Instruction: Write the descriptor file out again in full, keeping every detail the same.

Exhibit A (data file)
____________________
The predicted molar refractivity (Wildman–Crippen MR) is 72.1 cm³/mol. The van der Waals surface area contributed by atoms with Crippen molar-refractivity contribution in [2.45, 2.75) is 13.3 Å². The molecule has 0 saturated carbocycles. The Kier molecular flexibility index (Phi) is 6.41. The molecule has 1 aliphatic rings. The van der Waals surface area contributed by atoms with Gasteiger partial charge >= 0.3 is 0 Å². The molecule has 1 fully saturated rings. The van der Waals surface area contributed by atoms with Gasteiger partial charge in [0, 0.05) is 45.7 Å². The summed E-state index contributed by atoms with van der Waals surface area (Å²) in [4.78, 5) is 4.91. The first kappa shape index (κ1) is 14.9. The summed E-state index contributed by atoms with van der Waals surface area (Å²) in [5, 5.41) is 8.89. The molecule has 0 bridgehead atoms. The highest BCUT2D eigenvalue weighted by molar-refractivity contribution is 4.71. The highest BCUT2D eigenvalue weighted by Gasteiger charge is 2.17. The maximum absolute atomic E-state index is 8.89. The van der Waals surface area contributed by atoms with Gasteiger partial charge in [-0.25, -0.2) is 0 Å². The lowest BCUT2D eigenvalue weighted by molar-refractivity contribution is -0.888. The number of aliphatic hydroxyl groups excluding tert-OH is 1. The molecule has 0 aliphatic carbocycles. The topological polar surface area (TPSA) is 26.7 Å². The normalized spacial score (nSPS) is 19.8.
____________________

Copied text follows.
The predicted molar refractivity (Wildman–Crippen MR) is 72.1 cm³/mol. The van der Waals surface area contributed by atoms with Crippen molar-refractivity contribution in [2.45, 2.75) is 13.3 Å². The molecule has 0 saturated carbocycles. The Kier molecular flexibility index (Phi) is 6.41. The molecule has 1 aliphatic rings. The van der Waals surface area contributed by atoms with Gasteiger partial charge >= 0.3 is 0 Å². The molecule has 1 fully saturated rings. The van der Waals surface area contributed by atoms with Gasteiger partial charge in [0, 0.05) is 45.7 Å². The summed E-state index contributed by atoms with van der Waals surface area (Å²) in [4.78, 5) is 4.91. The first kappa shape index (κ1) is 14.9. The summed E-state index contributed by atoms with van der Waals surface area (Å²) in [5, 5.41) is 8.89. The molecule has 0 bridgehead atoms. The highest BCUT2D eigenvalue weighted by molar-refractivity contribution is 4.71. The highest BCUT2D eigenvalue weighted by Gasteiger charge is 2.17. The maximum absolute atomic E-state index is 8.89. The van der Waals surface area contributed by atoms with Gasteiger partial charge in [-0.25, -0.2) is 0 Å². The lowest BCUT2D eigenvalue weighted by molar-refractivity contribution is -0.888. The number of aliphatic hydroxyl groups excluding tert-OH is 1. The molecule has 0 aliphatic carbocycles. The topological polar surface area (TPSA) is 26.7 Å². The normalized spacial score (nSPS) is 19.8.